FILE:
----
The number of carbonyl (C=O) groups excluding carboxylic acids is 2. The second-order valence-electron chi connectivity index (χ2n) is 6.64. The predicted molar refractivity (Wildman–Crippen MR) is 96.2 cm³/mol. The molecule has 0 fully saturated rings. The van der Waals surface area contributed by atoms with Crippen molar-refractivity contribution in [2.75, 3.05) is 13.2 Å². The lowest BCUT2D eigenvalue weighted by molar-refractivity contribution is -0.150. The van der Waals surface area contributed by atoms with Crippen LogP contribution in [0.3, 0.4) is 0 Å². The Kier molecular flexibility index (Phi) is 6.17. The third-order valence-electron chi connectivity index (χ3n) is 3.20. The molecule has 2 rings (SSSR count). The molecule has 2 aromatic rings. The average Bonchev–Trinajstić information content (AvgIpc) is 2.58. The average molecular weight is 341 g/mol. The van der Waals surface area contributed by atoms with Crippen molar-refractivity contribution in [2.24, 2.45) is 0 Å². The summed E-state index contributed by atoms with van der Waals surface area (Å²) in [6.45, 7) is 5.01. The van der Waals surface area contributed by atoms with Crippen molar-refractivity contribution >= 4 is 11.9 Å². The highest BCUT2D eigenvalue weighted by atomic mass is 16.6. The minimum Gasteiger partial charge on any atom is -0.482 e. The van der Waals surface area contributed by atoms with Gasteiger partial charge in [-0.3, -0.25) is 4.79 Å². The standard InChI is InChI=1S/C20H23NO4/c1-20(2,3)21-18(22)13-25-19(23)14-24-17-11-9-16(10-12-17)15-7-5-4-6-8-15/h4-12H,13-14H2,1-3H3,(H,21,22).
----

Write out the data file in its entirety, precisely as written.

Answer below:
The number of carbonyl (C=O) groups excluding carboxylic acids is 2. The second-order valence-electron chi connectivity index (χ2n) is 6.64. The predicted molar refractivity (Wildman–Crippen MR) is 96.2 cm³/mol. The molecule has 0 fully saturated rings. The van der Waals surface area contributed by atoms with Crippen molar-refractivity contribution in [2.75, 3.05) is 13.2 Å². The lowest BCUT2D eigenvalue weighted by molar-refractivity contribution is -0.150. The van der Waals surface area contributed by atoms with Crippen LogP contribution in [0.3, 0.4) is 0 Å². The Kier molecular flexibility index (Phi) is 6.17. The third-order valence-electron chi connectivity index (χ3n) is 3.20. The molecule has 2 rings (SSSR count). The molecule has 2 aromatic rings. The average Bonchev–Trinajstić information content (AvgIpc) is 2.58. The average molecular weight is 341 g/mol. The van der Waals surface area contributed by atoms with Crippen molar-refractivity contribution in [2.24, 2.45) is 0 Å². The summed E-state index contributed by atoms with van der Waals surface area (Å²) in [6.45, 7) is 5.01. The van der Waals surface area contributed by atoms with Crippen molar-refractivity contribution >= 4 is 11.9 Å². The highest BCUT2D eigenvalue weighted by atomic mass is 16.6. The minimum Gasteiger partial charge on any atom is -0.482 e. The van der Waals surface area contributed by atoms with Gasteiger partial charge in [-0.3, -0.25) is 4.79 Å². The standard InChI is InChI=1S/C20H23NO4/c1-20(2,3)21-18(22)13-25-19(23)14-24-17-11-9-16(10-12-17)15-7-5-4-6-8-15/h4-12H,13-14H2,1-3H3,(H,21,22).